Daniel Zwerdling, NPR
Former soldier Andrew Pogany, shown in his home basement office, gets dozens of calls a day from soldiers with serious mental health problems who need help dealing with the Army.
Former soldier Andrew Pogany, shown in his home basement office, gets dozens of calls a day from soldiers with serious mental health problems who need help dealing with the Army. Daniel Zwerdling, NPR
Daniel Zwerdling, NPR
Andrew Pogany (center) finishes up a breakfast meeting with Fort Carson soldier Ryan LeCompte and his wife, Tammie. They contacted Pogany because they say supervisors punished LeCompte instead of helping him get treatment for PTSD.
Andrew Pogany (center) finishes up a breakfast meeting with Fort Carson soldier Ryan LeCompte and his wife, Tammie. They contacted Pogany because they say supervisors punished LeCompte instead of helping him get treatment for PTSD. Daniel Zwerdling, NPR
Learn how Pogany and the LeComptes have battled the military since this story aired.
Daniel Zwerdling, NPR
Maj. Gen. Robert Mixon, one of the top commanders who run Fort Carson, says the Army's handling of PTSD cases is changing.
Maj. Gen. Robert Mixon, one of the top commanders who run Fort Carson, says the Army's handling of PTSD cases is changing. Daniel Zwerdling, NPR
Daniel Zwerdling, NPR
A G.I. Joe action figure in Pogany's home office serves as a reminder of his service in the Army.
A G.I. Joe action figure in Pogany's home office serves as a reminder of his service in the Army. Daniel Zwerdling, NPR
When Jason Harvey came back from Iraq to Fort Carson, Colo., two years ago, he started having screaming nightmares. His records show he told the medical unit he thought about killing himself.
Doctors diagnosed him with post-traumatic stress disorder, PTSD. But instead of sending him to intensive therapy, his Army commanders kept punishing him, saying he was messing up on the job. Harvey's mother, Amy Harvey, says she called officials at Fort Carson and begged them to help.
"No one at Fort Carson was there for Jason," she recalls. "They take children and they send them to war. And then they don't take care of them."
One night last year, Harvey slashed his arms and wrists and was rushed to the hospital. Today, both he and his mother will tell you there's one main reason he's still alive: Andrew Pogany.
The 36-year-old former soldier has become a driving force behind efforts to force the Army to revise its response to soldiers suffering from PTSD. Pogany's saga shows how an advocate can overcome enormous obstacles and battle a powerful institution — and help shine the national spotlight on what had largely been a hidden problem.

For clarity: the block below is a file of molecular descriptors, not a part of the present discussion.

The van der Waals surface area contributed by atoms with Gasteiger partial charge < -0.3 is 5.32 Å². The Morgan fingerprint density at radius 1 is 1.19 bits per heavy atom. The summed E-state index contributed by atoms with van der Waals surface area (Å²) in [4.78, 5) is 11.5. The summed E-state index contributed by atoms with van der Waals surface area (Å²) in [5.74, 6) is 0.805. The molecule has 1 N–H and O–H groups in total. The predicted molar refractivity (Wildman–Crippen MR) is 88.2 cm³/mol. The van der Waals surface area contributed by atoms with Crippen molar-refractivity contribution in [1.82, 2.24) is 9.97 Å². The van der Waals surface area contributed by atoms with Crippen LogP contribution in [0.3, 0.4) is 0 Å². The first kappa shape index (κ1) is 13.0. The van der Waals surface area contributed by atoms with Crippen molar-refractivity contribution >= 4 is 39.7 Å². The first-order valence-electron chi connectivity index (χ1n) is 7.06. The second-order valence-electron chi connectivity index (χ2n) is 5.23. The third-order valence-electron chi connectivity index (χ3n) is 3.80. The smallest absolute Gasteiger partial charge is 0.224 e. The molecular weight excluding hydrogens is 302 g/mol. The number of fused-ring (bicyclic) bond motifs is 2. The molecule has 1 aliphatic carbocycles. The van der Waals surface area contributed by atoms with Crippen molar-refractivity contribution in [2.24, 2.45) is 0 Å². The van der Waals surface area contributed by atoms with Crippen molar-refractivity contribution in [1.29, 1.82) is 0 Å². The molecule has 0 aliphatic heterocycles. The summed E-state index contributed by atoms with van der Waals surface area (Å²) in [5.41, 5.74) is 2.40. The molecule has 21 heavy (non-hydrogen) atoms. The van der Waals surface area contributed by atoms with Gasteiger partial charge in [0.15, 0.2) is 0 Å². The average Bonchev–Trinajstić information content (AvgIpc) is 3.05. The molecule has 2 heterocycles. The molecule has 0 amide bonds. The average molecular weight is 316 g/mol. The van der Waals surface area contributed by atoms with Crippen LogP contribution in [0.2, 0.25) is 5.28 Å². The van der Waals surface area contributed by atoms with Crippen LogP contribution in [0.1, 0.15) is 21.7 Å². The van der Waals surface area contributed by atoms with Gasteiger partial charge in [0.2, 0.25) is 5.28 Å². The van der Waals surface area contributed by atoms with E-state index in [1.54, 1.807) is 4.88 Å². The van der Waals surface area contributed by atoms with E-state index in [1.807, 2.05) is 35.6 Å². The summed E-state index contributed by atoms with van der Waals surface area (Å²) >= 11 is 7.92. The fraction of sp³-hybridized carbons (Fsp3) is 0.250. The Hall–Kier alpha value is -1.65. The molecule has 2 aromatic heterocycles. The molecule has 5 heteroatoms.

As NPR reported last year, numerous soldiers from Fort Carson who have come back from Iraq and Afghanistan with serious mental health problems have been kicked out of the Army with few or no benefits. Those reports prompted a bipartisan group of U.S. senators, as well as officials at the Pentagon, to investigate Fort Carson. In turn, the public attention pressured commanders to pledge that returning soldiers would get better treatment.
Pogany's crusade began after he endured a similar ordeal. After being deployed as a staff sergeant in Iraq, he had a panic attack and began hallucinating. Commanders sent him back to Fort Carson. But instead of giving him intensive medical treatment, officers there charged Pogany with cowardice, a military crime punishable by death.
His case drew national headlines, and Pogany says that at one point, he nearly gave up. But then, he decided to fight back, using the counterintelligence techniques the Army had taught him. "Once I figured out that they're just not going to tell the truth, then I said to myself, 'Well guess what, then I'm gonna tell the truth.'"
He pored over Army regulations and became convinced that the Army's case against him violated the military's own rules. He unearthed studies in medical journals, revealing that the anti-malaria medication the Army gave him and other soldiers can cause the psychiatric symptoms he suffered in Iraq.
After medical specialists testified that the Army's own medications had likely caused Pogany's mental breakdown, officials dropped all charges against him and medically retired him with an honorable discharge.